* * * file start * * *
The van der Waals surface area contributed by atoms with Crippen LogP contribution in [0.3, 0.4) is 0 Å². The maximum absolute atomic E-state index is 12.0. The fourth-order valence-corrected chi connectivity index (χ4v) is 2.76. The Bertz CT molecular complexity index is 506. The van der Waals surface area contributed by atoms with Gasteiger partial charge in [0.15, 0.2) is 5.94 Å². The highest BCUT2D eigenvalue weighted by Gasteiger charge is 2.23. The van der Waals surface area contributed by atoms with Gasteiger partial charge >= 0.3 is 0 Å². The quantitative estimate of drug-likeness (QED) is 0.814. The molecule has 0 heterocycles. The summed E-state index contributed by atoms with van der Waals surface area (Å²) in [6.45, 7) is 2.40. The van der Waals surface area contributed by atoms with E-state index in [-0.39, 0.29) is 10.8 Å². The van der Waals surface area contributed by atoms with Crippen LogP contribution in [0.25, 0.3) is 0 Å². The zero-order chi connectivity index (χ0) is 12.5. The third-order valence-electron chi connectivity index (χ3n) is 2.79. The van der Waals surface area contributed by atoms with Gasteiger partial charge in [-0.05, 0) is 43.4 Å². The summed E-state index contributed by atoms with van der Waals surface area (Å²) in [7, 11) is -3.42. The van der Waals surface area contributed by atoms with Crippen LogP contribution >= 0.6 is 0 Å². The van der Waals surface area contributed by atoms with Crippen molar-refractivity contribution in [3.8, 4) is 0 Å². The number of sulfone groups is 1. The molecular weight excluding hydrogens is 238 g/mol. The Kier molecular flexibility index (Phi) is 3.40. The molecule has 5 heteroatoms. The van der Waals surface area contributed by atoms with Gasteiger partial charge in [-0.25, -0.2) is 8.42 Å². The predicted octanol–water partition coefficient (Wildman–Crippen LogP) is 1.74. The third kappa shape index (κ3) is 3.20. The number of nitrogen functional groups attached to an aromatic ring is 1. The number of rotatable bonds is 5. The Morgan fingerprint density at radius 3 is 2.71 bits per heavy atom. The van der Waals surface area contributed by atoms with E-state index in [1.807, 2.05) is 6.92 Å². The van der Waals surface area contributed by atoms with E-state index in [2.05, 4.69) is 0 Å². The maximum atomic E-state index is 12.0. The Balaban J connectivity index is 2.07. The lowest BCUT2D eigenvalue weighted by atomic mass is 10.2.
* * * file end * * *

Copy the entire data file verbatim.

The van der Waals surface area contributed by atoms with Crippen LogP contribution in [0.3, 0.4) is 0 Å². The maximum absolute atomic E-state index is 12.0. The fourth-order valence-corrected chi connectivity index (χ4v) is 2.76. The Bertz CT molecular complexity index is 506. The van der Waals surface area contributed by atoms with Gasteiger partial charge in [0.15, 0.2) is 5.94 Å². The highest BCUT2D eigenvalue weighted by Gasteiger charge is 2.23. The van der Waals surface area contributed by atoms with Gasteiger partial charge >= 0.3 is 0 Å². The quantitative estimate of drug-likeness (QED) is 0.814. The molecule has 0 heterocycles. The summed E-state index contributed by atoms with van der Waals surface area (Å²) in [6.45, 7) is 2.40. The van der Waals surface area contributed by atoms with E-state index in [-0.39, 0.29) is 10.8 Å². The van der Waals surface area contributed by atoms with Crippen LogP contribution in [0.25, 0.3) is 0 Å². The zero-order chi connectivity index (χ0) is 12.5. The third-order valence-electron chi connectivity index (χ3n) is 2.79. The van der Waals surface area contributed by atoms with Gasteiger partial charge in [-0.05, 0) is 43.4 Å². The summed E-state index contributed by atoms with van der Waals surface area (Å²) in [7, 11) is -3.42. The van der Waals surface area contributed by atoms with Crippen LogP contribution >= 0.6 is 0 Å². The van der Waals surface area contributed by atoms with Crippen molar-refractivity contribution in [3.8, 4) is 0 Å². The number of sulfone groups is 1. The molecular weight excluding hydrogens is 238 g/mol. The Kier molecular flexibility index (Phi) is 3.40. The molecule has 5 heteroatoms. The van der Waals surface area contributed by atoms with Gasteiger partial charge in [-0.25, -0.2) is 8.42 Å². The predicted octanol–water partition coefficient (Wildman–Crippen LogP) is 1.74. The third kappa shape index (κ3) is 3.20. The number of nitrogen functional groups attached to an aromatic ring is 1. The number of rotatable bonds is 5. The Morgan fingerprint density at radius 3 is 2.71 bits per heavy atom. The van der Waals surface area contributed by atoms with E-state index in [1.807, 2.05) is 6.92 Å². The van der Waals surface area contributed by atoms with E-state index in [2.05, 4.69) is 0 Å². The maximum atomic E-state index is 12.0. The Balaban J connectivity index is 2.07. The lowest BCUT2D eigenvalue weighted by atomic mass is 10.2.